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Sometimes, a Hug is all you need...

September 30th,2013

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Continuing with the theme of body language, relationships, and connections, today I would like to explore another body language favorite of mine: HUGS. The truth is, the power of hugs is way underrated!


I come from a latin country, where we hug a lot, and I have to say that HUGS is one of the things I miss the most from my country, we hug our friends, our neighbors, our parents, our grandparents, our cousins, you name it, and we do it all the time!

I recently read a blog post from the Mars and Venus website (the official website for the famous book: Men are from Mars, Women are from Venus by Dr. John Gray). It is a short article written by a witty blogger, on: "How to keep intimacy alive in the day-to-day grind"

Basically the article talks about how hard it is to find the time to nourish our relationship on a daily bases, especially for busy, working couples with or without kids; apparently, the secret short cut to nurturing and connecting is as simple as a hug!! According to the article: Studies have shown that hugging for 20 seconds raises levels of oxytocin, which is the bonding hormone. A hug re-establishes the intimate connection and trust between you and your partner on a fundamental hormonal level. If you wish to read the full article, click HERE.

Another story I love to share is that of "The Rescuing Hug" which had a positive impact in the way medicine and hospitals treat premature infants, the original article appeared on Reader’s Digest and Life magazine in 1996. If you have not heard about this story, there is a quick description of it HERE.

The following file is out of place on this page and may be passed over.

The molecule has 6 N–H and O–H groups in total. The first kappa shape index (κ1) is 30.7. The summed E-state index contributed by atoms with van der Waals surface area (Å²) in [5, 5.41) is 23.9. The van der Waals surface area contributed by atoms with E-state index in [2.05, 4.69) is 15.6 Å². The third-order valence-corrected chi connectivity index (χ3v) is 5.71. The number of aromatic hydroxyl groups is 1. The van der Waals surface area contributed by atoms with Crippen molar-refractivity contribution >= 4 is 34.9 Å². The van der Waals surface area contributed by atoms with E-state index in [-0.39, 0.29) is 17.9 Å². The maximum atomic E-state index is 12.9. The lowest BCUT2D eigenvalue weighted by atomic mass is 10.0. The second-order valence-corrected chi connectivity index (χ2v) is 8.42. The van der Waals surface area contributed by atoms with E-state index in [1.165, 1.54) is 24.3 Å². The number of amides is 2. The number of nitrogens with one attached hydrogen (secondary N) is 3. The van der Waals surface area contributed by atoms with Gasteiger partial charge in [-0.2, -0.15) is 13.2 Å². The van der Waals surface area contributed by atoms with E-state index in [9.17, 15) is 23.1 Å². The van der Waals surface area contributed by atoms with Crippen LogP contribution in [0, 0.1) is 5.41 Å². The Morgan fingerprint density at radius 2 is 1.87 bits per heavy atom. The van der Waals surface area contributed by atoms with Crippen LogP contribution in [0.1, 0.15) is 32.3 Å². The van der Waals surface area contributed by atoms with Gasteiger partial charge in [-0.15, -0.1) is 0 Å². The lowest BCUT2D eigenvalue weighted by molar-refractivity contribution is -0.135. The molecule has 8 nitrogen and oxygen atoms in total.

Also, I remember a few years back I took a course on personal growth and one of the things that stayed with me was an exercise that we did towards the end of the 2-day course, the presenter had us split in pairs and showed us how to give each other an "energy hug" we had to hug our partner hard, really holding them in our arms, and then we had to take 3 deep breaths together, silently. The idea was that we could use our bodies and breathing to raise our energy and establish a deeper connection to one another.

I really liked this exercise, and all the participants agreed that they felt very relaxed, very connected and happy after doing it, this was back in my country, however, so we didn't have much of a cultural barrier against close physical proximity. Hugging is a natural part of our human essence, beyond cultural and social conditionings; it is the first thing we do with our human babies, we hold them, we hug them, we press them against our bodies and that physical contact is a very important factor on their survival. If you wish to read more about this, I recommend the article: The Experience of Touch: Research Points to a Critical Role by Daniel Goleman, 1988.

After moving to the US I slowly but surely stopped hugging people, to respect the cultural norm here and to avoid sending mixed messages, but this had a toll on my emotional well being, so finally, after many years, I have decided to allow myself to be who I am, and hope for the best. I still don't do it as freely as I would in my country but I do it as much as I can and often find myself apologizing when people are surprised or taken aback by it, I just tell them I am from a different culture. I really believe Americans would greatly benefit from more free hugs!

I have shared many conversations about this with American friends who have traveled or lived in countries were there are less "physical boundaries" and they all agree that one of the things they liked and miss most about those cultures was their "warmth" and the hugs, kisses and other ways to freely connect to other people through our bodies.

I find that here many people are quick to associate this easy-body connection with the danger of inappropriate touching, so they try to protect themselves from it, and teach their kids to avoid touch because of this. I feel however that there can be a happy medium that is much healthier and that would allow people to feel a lot more connected and supported.

Growing up I had a very clear idea of what was appropriate and what was not, and I fully enjoyed the freedom of connecting with friends, cousins, relatives, etc. using my body in a healthy way. So here, I just wanted to start a conversation on how cultural and social codes may sometimes prevent us from getting closer and more connected to people around us. That said, I know a lot of Americans that are big huggers, thank God!

Sometimes a hug is all you need...

Have a good week!

Related Articles:

The Importance of Physical Touch



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